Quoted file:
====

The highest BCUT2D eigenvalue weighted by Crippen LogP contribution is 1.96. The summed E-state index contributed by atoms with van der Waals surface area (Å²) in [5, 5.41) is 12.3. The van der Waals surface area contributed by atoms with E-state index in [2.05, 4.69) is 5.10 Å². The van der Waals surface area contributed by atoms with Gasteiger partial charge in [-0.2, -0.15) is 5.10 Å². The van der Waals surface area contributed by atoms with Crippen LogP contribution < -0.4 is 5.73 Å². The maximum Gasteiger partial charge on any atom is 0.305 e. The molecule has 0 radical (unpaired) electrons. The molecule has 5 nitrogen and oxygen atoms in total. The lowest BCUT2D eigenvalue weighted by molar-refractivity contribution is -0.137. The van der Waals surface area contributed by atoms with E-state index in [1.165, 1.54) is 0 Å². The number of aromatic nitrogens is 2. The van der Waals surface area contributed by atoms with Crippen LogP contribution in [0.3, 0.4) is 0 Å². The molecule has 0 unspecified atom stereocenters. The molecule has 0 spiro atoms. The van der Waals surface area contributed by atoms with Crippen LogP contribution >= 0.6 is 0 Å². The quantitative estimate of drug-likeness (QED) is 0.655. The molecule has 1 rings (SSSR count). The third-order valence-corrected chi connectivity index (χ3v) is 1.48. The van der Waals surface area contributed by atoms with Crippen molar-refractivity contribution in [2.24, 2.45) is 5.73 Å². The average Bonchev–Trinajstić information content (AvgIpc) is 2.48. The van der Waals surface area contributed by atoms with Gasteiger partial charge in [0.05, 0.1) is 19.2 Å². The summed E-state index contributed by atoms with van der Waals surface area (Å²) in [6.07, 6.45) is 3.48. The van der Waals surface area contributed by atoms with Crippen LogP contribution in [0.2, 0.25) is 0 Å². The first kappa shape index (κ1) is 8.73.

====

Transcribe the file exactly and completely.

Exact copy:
The highest BCUT2D eigenvalue weighted by Crippen LogP contribution is 1.96. The summed E-state index contributed by atoms with van der Waals surface area (Å²) in [5, 5.41) is 12.3. The van der Waals surface area contributed by atoms with E-state index in [2.05, 4.69) is 5.10 Å². The van der Waals surface area contributed by atoms with Gasteiger partial charge in [-0.2, -0.15) is 5.10 Å². The van der Waals surface area contributed by atoms with Crippen LogP contribution < -0.4 is 5.73 Å². The maximum Gasteiger partial charge on any atom is 0.305 e. The molecule has 0 radical (unpaired) electrons. The molecule has 5 nitrogen and oxygen atoms in total. The lowest BCUT2D eigenvalue weighted by molar-refractivity contribution is -0.137. The van der Waals surface area contributed by atoms with E-state index in [1.165, 1.54) is 0 Å². The number of aromatic nitrogens is 2. The van der Waals surface area contributed by atoms with Crippen LogP contribution in [0.3, 0.4) is 0 Å². The molecule has 0 unspecified atom stereocenters. The molecule has 0 spiro atoms. The van der Waals surface area contributed by atoms with Crippen LogP contribution >= 0.6 is 0 Å². The quantitative estimate of drug-likeness (QED) is 0.655. The molecule has 1 rings (SSSR count). The third-order valence-corrected chi connectivity index (χ3v) is 1.48. The van der Waals surface area contributed by atoms with Crippen molar-refractivity contribution in [2.24, 2.45) is 5.73 Å². The average Bonchev–Trinajstić information content (AvgIpc) is 2.48. The van der Waals surface area contributed by atoms with Gasteiger partial charge in [0.05, 0.1) is 19.2 Å². The summed E-state index contributed by atoms with van der Waals surface area (Å²) in [6.07, 6.45) is 3.48. The van der Waals surface area contributed by atoms with Crippen LogP contribution in [0.2, 0.25) is 0 Å². The first kappa shape index (κ1) is 8.73.